Wednesday, May 24, 2017


May 28th, 2017, Ascension Day, Year A.  Acts 1:1-11; Matthew 28:16-20.

AIM:  To show the universality of Christ’s missionary call, and its implications for daily life.


“When they saw him, they worshiped, but they doubted." Those doubts show that the first followers of Jesus Christ were not credulous peasants, ready to believe anything. Like many of us, they were often skeptical, and often doubted. The gospel accounts of Jesus’ resurrection appearances all mention those doubts. The most persistent doubter, as you will remember, was the apostle Thomas who responded to reports that the Lord was risen: "I will never believe it without probing the nail prints in his hands, without putting my finger in the nail marks and my hand into his side" (John 20:25).

Until its climactic moment, Christ‘s ascension was an appearance of the risen Lord like all the others. It was only to be expected that on this occasion, as on those which had preceded it, his disciples doubted. What is remarkable is not their doubts, but the fact that Jesus ignores them. “Go ... make disciples of all nations," he charges them, “baptizing them in the name of the Father, and of the Son, and of the Holy Spirit, teaching them to observe all I have commanded you.”

That charge is not just long ago and far away. Jesus gives us the same command today. Now, as then, he issues this command to all his friends, fervent believers and skeptical doubters alike. We may think that before we can become Jesus’ messengers we must first overcome all our doubts and hesitations. We must be strong in faith, able to stand on our own feet. That is not true! Jesus’ first messengers and missionaries were often weak in faith.  That has remained true in every age. It is true today.

Jesus summons us to his missionary service just as we are: weak in faith, encumbered with doubts, hesitations, faults, and sins. He does not send us as his messengers to an unbelieving and spiritually hungry world because we are fit for the task. Rather he calls us to make us fit. It is in sharing with others the faith that is in us, that our own faith is deepened and strengthened.

Few of us are called to preach sermons about Jesus Christ. But every one of us is called, and in baptism and confirmation commissioned, to proclaim and bear witness to him through the testimony of daily living.  Here is what the bishops of the whole world said about this call at the Second Vatican Council.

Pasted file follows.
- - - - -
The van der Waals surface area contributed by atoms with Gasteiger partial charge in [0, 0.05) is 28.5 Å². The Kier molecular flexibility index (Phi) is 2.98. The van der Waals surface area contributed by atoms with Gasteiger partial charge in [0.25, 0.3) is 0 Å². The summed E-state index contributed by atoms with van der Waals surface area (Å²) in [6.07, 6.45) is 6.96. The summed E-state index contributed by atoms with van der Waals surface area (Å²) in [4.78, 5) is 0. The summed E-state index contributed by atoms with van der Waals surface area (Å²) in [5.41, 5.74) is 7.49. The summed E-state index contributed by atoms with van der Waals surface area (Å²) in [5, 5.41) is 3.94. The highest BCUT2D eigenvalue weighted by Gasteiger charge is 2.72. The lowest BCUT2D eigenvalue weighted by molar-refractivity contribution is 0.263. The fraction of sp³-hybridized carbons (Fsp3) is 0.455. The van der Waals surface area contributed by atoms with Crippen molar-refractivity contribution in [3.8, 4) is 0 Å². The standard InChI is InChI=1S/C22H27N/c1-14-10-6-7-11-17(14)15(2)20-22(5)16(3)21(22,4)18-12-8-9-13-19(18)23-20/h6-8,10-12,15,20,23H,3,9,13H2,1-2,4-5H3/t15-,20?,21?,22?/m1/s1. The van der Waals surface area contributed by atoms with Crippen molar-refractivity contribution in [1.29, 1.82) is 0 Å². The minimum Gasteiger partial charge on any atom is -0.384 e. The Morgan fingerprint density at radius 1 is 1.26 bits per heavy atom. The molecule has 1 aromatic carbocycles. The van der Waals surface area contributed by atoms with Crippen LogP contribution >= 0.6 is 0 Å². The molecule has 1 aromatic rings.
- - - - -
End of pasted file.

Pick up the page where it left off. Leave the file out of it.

[The laity] work for the sanctification of the world from within as a leaven ... [making] Christ known to others especially by the testimony of a life resplendent in faith, hope, and charity. [Lumen gentium, 31]

The laity are called in a special way to make the Church present and operative in those places and circumstances where only through them can it become the salt of the earth. [33]   

There are people here in our parish who are doing those things every day. Are you? One day the Lord will examine us about how we have responded to the call to be his messengers to others. Here, ahead of time, are some of the questions in that examination. They came to me years ago on an e-mail. I no longer know the sender.

God won't ask what kind of car you drove; he'll ask how many people you drove who didn't have transportation. 

God won't ask the square footage of your house; he'll ask how many people you welcomed into your home. 

God won't ask about the clothes you had in your closet; he'll ask how many you helped to clothe.

God won't ask what your highest salary was; he'll ask if you cut corners to obtain it.

God won't ask what your job title was; he'll ask if you performed your job to the best of your ability.

God won't ask how many friends you had; he'll ask how many people to whom you were a friend.

God won't ask in what neighborhood you lived; he'll ask how you treated your neighbors.

God won't ask about the color of your skin; he'll ask about the content of your character.

The testimony of deeds before words is powerful. You probably know the saying: “What you are speaks so loud that I can’t hear what you say.” Words are cheap and our world is inundated by words. People today are more impressed by deeds than by words.

Bearing witness to Jesus Christ in daily life is difficult. If you doubt that, perhaps that is because you have never seriously tried it for any extended period of time. With our own resources alone, the task is impossible. But we are not alone. We have an unseen companion in the missionary task: the same divine master and Lord who is saying to us right now, as he said to that little band of weak sinners and doubters on a Galilean hilltop two thousand years ago:

“Behold I am with you always, until the end of the age.”